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A Hybrid Algorithm for 2-Stage Stochastic Programming with Recourse

Li Sun1, Jiping Pan1, and Helen H. Lou2. (1) Department of Chemical Engineering, Dalian University of Technology, P.O. Box 288, Dalian,Liaoning, 116023, China, (2) Department of Chemical Engineering, Lamar University, P.O.Box 10053, Beaumont, TX 77710

For chemical process design, various uncertain factors appear in the form of manufacturing variations, changes in material properties, market fluctuation, etc. So uncertainty should be considered in the process design and optimization.

2-stage stochastic programming with recourse (2-SPR) is an important approach to process optimization under uncertainty. It can be formulated as followings:

min   f(x) + Ee [Q(u, e)]                                 (1)

S. t   h(x, e) =0                                  

With   Q(u, e) =min F(x, e)                              (2)

S. t   g(x, u, e) ≤0,                                              

                                     

Where, f(x) is the first-stage objective function. Q(u, e) is a penalty term, which is interpreted as penalty shortfall or corrective measures against any infeasibility, and it is the second-stage optimization function. f(x) + Ee[Q(u, e)] is the objective function with recourse. h and g are the vectors of the equality and inequality constraints, which are derived from process models. x is structure vector. u is operating vector. e is uncertain factor.

Mathematically, efficient algorithms need to be developed and utilized for the 2-SPR model.

While uncertain factors have discrete probability distribution, the 2-SPR model can be stated as a large-scale equivalent deterministic programming. For the uncertain factors with continuous probability distribution, the decomposition methods and approximation schemes are required to be utilized to bring about large-scale mathematical programs, but there are many difficulties to overcome. For example, the evaluation on the expected value of the second-stage function (2) is an uncertain definition by the interior optimization, and it is a sub-optimization problem embedded in the master optimization (1). It should be integrated in the feasible region, which is unknown at the first stage, but obtained only when the master optimization (1) is available.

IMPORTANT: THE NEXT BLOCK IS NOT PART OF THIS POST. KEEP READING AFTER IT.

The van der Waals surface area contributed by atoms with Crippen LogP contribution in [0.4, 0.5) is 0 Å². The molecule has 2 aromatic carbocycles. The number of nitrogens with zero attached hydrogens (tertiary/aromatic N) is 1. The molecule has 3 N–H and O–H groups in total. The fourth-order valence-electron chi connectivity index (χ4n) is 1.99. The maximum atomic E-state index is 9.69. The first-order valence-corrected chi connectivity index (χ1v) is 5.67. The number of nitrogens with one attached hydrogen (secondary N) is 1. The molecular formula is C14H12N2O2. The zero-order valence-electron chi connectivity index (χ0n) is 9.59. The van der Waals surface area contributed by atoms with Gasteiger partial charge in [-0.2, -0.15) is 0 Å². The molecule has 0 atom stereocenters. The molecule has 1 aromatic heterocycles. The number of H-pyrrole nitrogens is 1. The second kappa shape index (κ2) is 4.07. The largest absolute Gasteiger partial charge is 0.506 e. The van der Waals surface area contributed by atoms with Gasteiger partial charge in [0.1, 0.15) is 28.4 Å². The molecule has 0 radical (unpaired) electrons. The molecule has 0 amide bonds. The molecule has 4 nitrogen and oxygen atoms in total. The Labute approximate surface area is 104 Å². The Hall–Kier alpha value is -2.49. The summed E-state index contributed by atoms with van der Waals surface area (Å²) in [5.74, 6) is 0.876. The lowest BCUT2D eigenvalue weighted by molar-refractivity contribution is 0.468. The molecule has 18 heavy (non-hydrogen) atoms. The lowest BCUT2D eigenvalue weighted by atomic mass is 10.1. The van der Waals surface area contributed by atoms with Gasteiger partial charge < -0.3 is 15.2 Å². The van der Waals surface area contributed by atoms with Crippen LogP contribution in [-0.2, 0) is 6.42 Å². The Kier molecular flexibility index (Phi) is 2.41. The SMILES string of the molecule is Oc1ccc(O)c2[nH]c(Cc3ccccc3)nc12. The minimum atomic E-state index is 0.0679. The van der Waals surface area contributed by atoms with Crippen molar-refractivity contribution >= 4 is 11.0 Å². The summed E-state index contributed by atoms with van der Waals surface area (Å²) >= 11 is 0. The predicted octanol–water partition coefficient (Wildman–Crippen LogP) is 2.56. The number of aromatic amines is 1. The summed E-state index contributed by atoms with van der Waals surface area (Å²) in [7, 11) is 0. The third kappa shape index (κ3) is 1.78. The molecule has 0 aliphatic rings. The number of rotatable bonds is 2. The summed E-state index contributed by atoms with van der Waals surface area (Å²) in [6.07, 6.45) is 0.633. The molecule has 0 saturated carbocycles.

Many works have been conducted on this kind of problems. Lerapetritou and Pistikopoulos (1994) proposed a feasible region algorithm. Liu and Sahinidis (1996) used Monte Carlo integration schemes instead of Gauss integration. Wang and Han(2005) proposed Monte Carlo sampling from the entire domain of the distribution and feasibility cuts in Benders decomposition. All these methods have their own characters.

Our work attempts to extend the prior research in this field to propose a hybrid algorithm. Uncertain factors are tackled by Monte Carlo sampling, and improved Benders decomposition is utilized to deal with the problem when the master optimization can not be solved directly. Furthermore, a new approach is derived to overcome the computation difficulty for the model with an extremely large number of constraints. The major steps in this approach are presented below:

Step 1:  Monte Carlo sampling.

Step 2:  To solve the dual of the second-stage model (2), and one of three cases will arise:

Case 1: if the dual has an unfeasible solution, the solution on the optimization problem (1) is unbounded.

Case 2: if the dual has an optimal solution, the extreme points can be obtained to obtain the expected value of the second-stage model (2) and the upper bound of the optimization model(1).

Case 3: if the dual is unbounded, there is no feasible solution on the optimization model (1).

Step 3  To rewrite the optimization model (1) as the restricted model with more constraints.

Step 4  To solve the restricted model with only a small subset of constraints to obtain the feasible solutions, and then check whether these feasible solutions satisfy any of the non-included constraints.

Step 5  To obtain the optimal solution and the lower bound of the optimization model (1).

Step 6  If the difference between the upper and the lower bounds is small enough for the pre-specified tolerance, the calculation is terminated. Otherwise, return to step 2.

A case study will be presented to demonstrate the efficacy of the algorithm.

 

Keyword: Benders decomposition; uncertainty; 2-stage stochastic programming; Monte Carlo sampling